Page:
DigitalOutbox Episode 114

DigitalOutbox Episode 114
In this episode the team discuss Project Glass, Privacy and Apple woes

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0:58 – Girls Around Me
– When you load it up, the first thing Girls Around Me does is figure out where you are and load up a Google Map centered around your location.
– It’s when you push the radar button that Girls Around Me does what it says on the tin. I pressed the button for my friends. Immediately, Girls Around Me went into radar mode, and after just a few seconds, the map around us was filled with pictures of girls who were in the neighborhood. Since I was showing off the app on a Saturday night, there were dozens of girls out on the town in our local area.
– These are all girls with publicly visible Facebook profiles who have checked into these locations recently using Foursquare. Girls Around Me then shows you a map where all the girls in your area trackable by Foursquare area. If there’s more than one girl at a location, you see the number of girls there in a red bubble. Click on that, and you can see pictures of all the girls who are at that location at any given time. The pictures you are seeing are their social network profile pictures.”
– Tap on a girl – Girls Around Me quickly loaded up a fullscreen render of her Facebook profile picture. The app then told me where Zoe had last been seen (The Independent) and when (15 minutes ago). A big green button at the bottom reading “Photos & Messaging” just begged to be tapped, and when I did, I was whisked away to Zoe’s Facebook profile.
“Okay, so here’s Zoe. Most of her information is visible, so I now know her full name. I can see at a glance that she’s single, that she is 24, that she went to Stoneham High School and Bunker Hill Community College, that she likes to travel, that her favorite book is Gone With The Wind and her favorite musician is Tori Amos, and that she’s a liberal. I can see the names of her family and friends. I can see her birthday.”
– While the app is bad, this is a wake up call for privacy on social sites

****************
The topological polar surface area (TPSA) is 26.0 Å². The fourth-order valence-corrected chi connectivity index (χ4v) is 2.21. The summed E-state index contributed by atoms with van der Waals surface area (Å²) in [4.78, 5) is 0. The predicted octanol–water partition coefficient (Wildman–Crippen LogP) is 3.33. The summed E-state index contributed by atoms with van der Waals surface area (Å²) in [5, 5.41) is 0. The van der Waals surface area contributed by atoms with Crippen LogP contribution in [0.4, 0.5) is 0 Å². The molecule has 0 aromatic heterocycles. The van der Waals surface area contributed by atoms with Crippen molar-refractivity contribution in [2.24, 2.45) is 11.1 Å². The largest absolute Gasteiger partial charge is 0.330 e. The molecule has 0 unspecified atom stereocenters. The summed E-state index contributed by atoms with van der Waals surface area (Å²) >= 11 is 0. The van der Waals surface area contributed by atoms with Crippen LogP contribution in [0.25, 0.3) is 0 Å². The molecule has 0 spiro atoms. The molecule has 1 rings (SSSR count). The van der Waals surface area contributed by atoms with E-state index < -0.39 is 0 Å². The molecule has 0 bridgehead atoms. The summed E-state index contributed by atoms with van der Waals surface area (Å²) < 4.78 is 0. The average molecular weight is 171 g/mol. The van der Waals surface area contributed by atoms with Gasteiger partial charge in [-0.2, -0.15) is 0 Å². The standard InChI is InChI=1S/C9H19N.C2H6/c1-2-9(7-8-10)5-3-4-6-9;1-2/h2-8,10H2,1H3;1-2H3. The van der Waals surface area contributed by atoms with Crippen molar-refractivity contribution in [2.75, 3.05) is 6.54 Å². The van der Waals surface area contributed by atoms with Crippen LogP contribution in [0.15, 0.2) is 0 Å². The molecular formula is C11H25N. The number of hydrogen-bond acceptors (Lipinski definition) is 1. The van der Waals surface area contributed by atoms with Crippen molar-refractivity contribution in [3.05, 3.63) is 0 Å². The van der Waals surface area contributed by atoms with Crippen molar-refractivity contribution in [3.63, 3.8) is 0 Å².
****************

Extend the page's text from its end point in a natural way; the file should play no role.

– Data was publicly shared by these girls – du to Foursquare and Facebook allowing friends to sign them in, they might not realise that their friends are sharing their location
– Lot’s of fallout – Foursquare suspended the app’s API access
– Apple then withdrew the app from the app store – actually the app developers did, not because of the -ve publicity but due to the API restrictions. The app no longer worked.
– Developer defends app – it was about venue discovery, not girl discovery –
4:02 – Govt plans increased email and social media surveillance
– Ministers are to introduce a new law allowing police and security services to extend their monitoring of the public’s email and social media communications, the Home Office has confirmed.
– It is expected that the new system will allow security officials to scrutinise who is talking to whom and exactly when the conversations are taking plac, but not the content of messages.
– Labour tried to introduce a similar system using a central database tracking all phone, text, email and internet use but that was ditched in 2009. It followed concerns raised by internet service providers and mobile phone operators over the project’s feasibility, and anxieties over who would foot the bill.
– The coalition’s proposals are likely to be introduced in the Queen’s speech on 9 May and will centre on internet service providers gathering the information and allowing government intelligence operatives to scrutinise it.